Since 2012 the government has been consulting on the Alcohol Strategy.

At the heart of that strategy was a proposal to introduce minimum unit pricing (MUP). But it included other elements, too: e.g. a ban on multi-buy promotions in shops and off-licences to reduce excessive alcohol consumption, a review of the mandatory licensing conditions, to ensure that they are sufficiently targeting problems such as irresponsible promotions in pubs and clubs. It also proposed that harm to health could be taken into account when authorities were making decisions about the licensing of new premises, and the cutting of red tape for responsible businesses to reduce the burden of regulation.

On Wednesday 17 July, the Government set out its response to the consultation.

To widespread dismay, the Coalition has backed off from the key proposals.

Most important, it has decided not to take forward the proposed Minimum Unit Price of 45p at present. Instead it will ‘keep the policy under consideration’. So that’s kicked into the long grass.

It has also rejected a ban on multi-buy promotions – claiming the evidence that these are harmful is ‘inconclusive’. It has decided that it will not yet include harm to health as a factor in licensing decisions, since the consultation suggested that this would be too difficult to implement. We wonder who they asked?

Public Health England – the body which works to protect and improve the nation’s health – is among many of those who are deeply disappointed by the decisions.

‘There is strong evidence that minimum unit pricing is an effective means of reducing consumption and alcohol-related harm, with the greatest impact being on younger and heavier drinkers.

‘Alcohol is no ordinary commodity – it causes significant health and social harms and consequently there are strong, evidence based arguments that it should be treated differently from other products.’

On adding health as a new licensing objective Public Health England claim, contrary to the Coalition, that the benefits of doing this are ‘supported by good evidence.’

Professor Kevin Fenton, PHE’s Director of Health and Wellbeing said: “From a public health perspective the evidence base for MUP is already strong and growing. Alcohol misuse is a major cause of early death and dysfunction for individuals, their families and the community. There is strong evidence that MUP would make cheap and higher-strength alcohol less available, with the greatest impact being in younger and in heavier drinkers. Six countries including Canada have introduced minimum pricing for alcohol and we are beginning to see significant benefits. PHE will take forward a comprehensive and scientific review of all the available evidence to inform the Government’s final decision on implementation of this measure.”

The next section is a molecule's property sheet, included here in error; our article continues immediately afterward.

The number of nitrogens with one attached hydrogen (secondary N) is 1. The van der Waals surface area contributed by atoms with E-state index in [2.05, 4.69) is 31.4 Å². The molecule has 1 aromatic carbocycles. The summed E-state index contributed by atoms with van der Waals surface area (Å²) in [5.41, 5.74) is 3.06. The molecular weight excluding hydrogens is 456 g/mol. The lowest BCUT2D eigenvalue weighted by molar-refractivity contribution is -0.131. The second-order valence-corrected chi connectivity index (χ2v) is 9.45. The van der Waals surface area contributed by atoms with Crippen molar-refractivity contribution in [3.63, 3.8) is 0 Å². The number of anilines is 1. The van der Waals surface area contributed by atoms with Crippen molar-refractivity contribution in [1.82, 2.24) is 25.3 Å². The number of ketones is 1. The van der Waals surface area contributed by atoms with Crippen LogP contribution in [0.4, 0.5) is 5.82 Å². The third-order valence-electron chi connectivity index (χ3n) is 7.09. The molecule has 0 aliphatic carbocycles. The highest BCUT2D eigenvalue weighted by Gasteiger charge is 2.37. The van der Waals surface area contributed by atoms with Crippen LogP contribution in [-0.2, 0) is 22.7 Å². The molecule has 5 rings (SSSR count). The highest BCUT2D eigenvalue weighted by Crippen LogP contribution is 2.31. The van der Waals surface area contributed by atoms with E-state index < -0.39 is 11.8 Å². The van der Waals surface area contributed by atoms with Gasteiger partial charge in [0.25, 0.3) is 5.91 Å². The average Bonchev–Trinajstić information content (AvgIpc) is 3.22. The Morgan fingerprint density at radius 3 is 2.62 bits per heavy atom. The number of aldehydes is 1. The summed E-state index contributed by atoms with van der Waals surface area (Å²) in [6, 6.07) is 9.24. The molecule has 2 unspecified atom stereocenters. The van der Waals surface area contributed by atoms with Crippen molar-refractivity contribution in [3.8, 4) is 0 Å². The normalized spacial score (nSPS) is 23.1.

The Government has decided to leave it to the industry – ‘challenging industry’ is the code word here – to take action.

Not surprisingly, the Chief executive of the Wine and Spirit Trade Association ‘welcomed’ the Coalition’s decision.

Bacardi, Beam, and Diageo are all members of the Wine and Spirits Trade Association.

It is, of course, no more than coincidence that they are also members of the Australian Trade body, that that same body employs Lynton Crosby’s lobbying firm – and that it has lobbied strongly and successfully against minimum pricing Down Under.

The decision on cigarette packaging, the back-pedalling on the alcohol strategy – these days the nation’s health seems to be far from the top of the Coalition’s agenda.

Once again David Cameron has questions to answer about the power of the lobbyists, and their influence on that agenda.

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